Our staff are more than carers. They’re helping our service users expand their horizons. They’re helping them celebrate their individuality. There are no uniforms allowed – and that’s an important reflection of the relationship between our staff and the people living at ASC.

“Working here has changed my life.”

From “dead-end” retail jobs to an upbringing caring for siblings to careers in manufacturing and non-profits, they come from all sorts of situations and experiences. But what our staff share is a commitment to expanding and enriching the day-to-day lives of our service users. And along with that come unique connections, and a deep-rooted sense that they are making a real difference every day.

If we’re honest, you can’t move at ASC without hearing the sort of comments below – all of them from our current staff.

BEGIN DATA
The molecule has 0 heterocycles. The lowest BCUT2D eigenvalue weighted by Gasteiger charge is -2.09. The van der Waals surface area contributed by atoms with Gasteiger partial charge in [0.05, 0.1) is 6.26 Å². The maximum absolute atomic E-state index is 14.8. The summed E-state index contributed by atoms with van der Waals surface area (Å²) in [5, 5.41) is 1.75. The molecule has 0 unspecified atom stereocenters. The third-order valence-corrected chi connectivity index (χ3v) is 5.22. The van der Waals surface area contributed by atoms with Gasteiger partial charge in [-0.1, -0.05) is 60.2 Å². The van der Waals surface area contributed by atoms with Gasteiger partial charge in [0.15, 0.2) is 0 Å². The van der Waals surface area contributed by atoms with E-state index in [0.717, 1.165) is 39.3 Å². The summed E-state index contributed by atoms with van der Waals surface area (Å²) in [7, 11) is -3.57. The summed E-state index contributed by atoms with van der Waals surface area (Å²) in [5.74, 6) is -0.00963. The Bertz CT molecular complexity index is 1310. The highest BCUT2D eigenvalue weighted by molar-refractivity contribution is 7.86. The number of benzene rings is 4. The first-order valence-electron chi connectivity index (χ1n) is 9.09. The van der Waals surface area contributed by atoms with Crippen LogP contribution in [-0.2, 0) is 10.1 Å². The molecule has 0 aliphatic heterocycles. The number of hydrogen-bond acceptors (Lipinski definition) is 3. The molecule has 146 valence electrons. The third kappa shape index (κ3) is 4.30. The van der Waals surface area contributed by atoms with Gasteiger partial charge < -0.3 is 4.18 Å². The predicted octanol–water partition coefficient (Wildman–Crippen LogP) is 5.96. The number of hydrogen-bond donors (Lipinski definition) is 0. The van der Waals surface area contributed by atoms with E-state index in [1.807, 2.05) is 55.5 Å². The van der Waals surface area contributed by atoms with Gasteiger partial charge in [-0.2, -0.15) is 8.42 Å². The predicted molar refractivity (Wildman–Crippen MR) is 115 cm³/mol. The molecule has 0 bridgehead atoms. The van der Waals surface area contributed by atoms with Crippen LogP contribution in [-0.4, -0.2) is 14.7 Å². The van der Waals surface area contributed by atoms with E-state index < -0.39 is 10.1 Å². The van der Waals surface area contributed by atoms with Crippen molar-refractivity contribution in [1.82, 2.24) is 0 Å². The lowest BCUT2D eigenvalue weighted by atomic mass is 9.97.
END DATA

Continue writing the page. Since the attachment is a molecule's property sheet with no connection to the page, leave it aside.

“It’s like seeing your little sister grow up and go out into the big wide world.”

“For a nurse there is so much more opportunity for progression”

“Turning around someone’s mood is a good feeling.”

“More than anything it’s just really fun.”

“I didn’t expect to be such a big part of their lives”

“Working here has changed my life”

Balhousie Care Group ASC, Balbeggie, Perthshire

‘This could be a career’

As a leisure attendant working in a fitness facility in Dundee, he got talking to a support worker who was bringing children with disabilities to use the trampoline.

“I got talking to him and then working with them, helping them with the trampolining sessions. And I thought ‘This could be a career’.”